Despite its culturally conservative character and populace of white, blue-collar voters, West Virginia has proven a tough nut to crack for Republicans outside of presidential races.
Democratic stances on culture and coal proved insurmountable for Al Gore, John Kerry, and Barack Obama, but most of West Virginia’s own Democrats are adept at distancing themselves from the national party when needed.
Yes, in 2010, Republican representative David McKinley beat Democrat Mike Oliverio by a hair in the state’s 1st congressional district. But the Senate race proved deeply disappointing to the GOP, as John Raese, who as late as the first week of October appeared to be on track to be the first Republican senator elected in this state since 1956, lost to former governor Joe Manchin by eleven percentage points.
Manchin’s election required him to step down as governor, and state-senate president Earl Ray Tomblin became acting governor. (Tomblin retains his title as senate president but is not collecting his legislative salary or presiding over the chamber.)
Tomblin’s biography seems like a litany of clichés for powerful state lawmakers with shady ties in rural states. His mother, Freda Tomblin, owned a pair of lucrative dog tracks and his father, Earl Tomblin, was a sheriff twice convicted of election fraud and bribery. The more recent case, from 1989, featured the elder Tomblin paying a sheriff candidate $10,000 for a salaried position as a part-time investigator for the sheriff’s office that required little work.
Tomblin’s family owned Southern Amusement Co., a vending-machine outfit that distributed “gray” video-poker machines before the state legalized video lottery in 2001. The term “gray” meant that while they were purportedly not meant to be used for gambling, just for amusement, it was an open secret that many venue owners paid players. After becoming senate president in 1994, Earl Ray Tomblin left his position with the company, and his family sold the business the following year — to “Joe C. Ferrell, a former state delegate from Logan County who pleaded guilty to racketeering and tax charges in federal court last month.”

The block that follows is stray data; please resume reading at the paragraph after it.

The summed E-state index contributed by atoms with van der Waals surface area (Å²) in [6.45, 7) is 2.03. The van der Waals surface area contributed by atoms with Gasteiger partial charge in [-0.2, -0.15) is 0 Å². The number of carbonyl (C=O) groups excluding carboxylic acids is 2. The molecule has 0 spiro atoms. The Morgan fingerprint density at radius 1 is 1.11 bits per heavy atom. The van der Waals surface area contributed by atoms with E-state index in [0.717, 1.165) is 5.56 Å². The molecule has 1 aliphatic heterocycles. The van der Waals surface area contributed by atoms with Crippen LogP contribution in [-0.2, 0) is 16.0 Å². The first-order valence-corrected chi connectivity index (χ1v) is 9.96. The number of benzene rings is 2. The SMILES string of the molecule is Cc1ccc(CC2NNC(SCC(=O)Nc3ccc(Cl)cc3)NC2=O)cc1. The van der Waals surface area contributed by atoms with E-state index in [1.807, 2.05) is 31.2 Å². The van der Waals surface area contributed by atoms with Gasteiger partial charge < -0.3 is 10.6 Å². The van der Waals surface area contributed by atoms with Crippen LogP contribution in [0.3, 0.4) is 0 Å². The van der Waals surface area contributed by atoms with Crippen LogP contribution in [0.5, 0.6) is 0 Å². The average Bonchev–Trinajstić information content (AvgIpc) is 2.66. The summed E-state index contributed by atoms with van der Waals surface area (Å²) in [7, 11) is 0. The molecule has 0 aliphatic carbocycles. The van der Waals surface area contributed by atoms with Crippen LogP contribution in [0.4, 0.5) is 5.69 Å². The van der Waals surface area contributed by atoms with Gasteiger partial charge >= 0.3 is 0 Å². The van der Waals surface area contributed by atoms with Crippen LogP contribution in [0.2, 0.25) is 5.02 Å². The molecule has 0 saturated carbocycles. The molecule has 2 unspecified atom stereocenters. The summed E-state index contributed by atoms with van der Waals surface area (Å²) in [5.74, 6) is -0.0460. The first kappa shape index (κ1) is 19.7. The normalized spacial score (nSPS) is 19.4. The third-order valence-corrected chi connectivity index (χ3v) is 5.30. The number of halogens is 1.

Around the time they sold Southern Amusement, the Tomblins expanded the dog-racing venture. The state legislature started setting aside money for dog racing in 1993 as an incentive for dog owners to breed greyhounds; the fund was created when Tomblin was chairman of the Senate Finance Committee.
Since 1993, Tomblin Kennels; Tomblin’s mother, Freda; his brother, Carl Tomblin; and other members of the Tomblin family have received at least $4,194,014 in breeders’-fund bonus payments. One of Tomblin’s Democratic rivals, state treasurer John Perdue, tried to make the dog tracks an issue in the primary but got limited traction.
The West Virginia state legislature is deemed a part-time job, and legislators are currently paid only $20,000 in annual salary. But the perks can add up. Tomblin’s travel expenses over the past eleven years amount to $268,232.88. In 1998, he spent $74,000 to redecorate his office, and the Charleston Daily Mail detailed some of the expenses: “about $800 to re-letter doors at the Capitol with Tomblin’s name instead of Manchin’s, about $2,700 for pens and pencils with Tomblin’s name on them,more than $7,000 for letterhead stationery and envelopes, $469.93 for 8-by-10-inch photos of Tomblin.”
While accumulating enormous political power in the state, Tomblin has received exceptionally little public scrutiny. He was first elected to the West Virginia House of Delegates in 1974, was elected to the state senate in 1980, and has been senate president since 1995. He began this year’s six-way Democratic gubernatorial primary a heavy favorite and won by 15 percentage points.
As late as November 2010, on the eve of his debut as governor, local press called him “something of an enigma.” The local public radio station declared, “when he became acting governor earlier this month, the appointment left many West Virginians asking, ‘Who?’”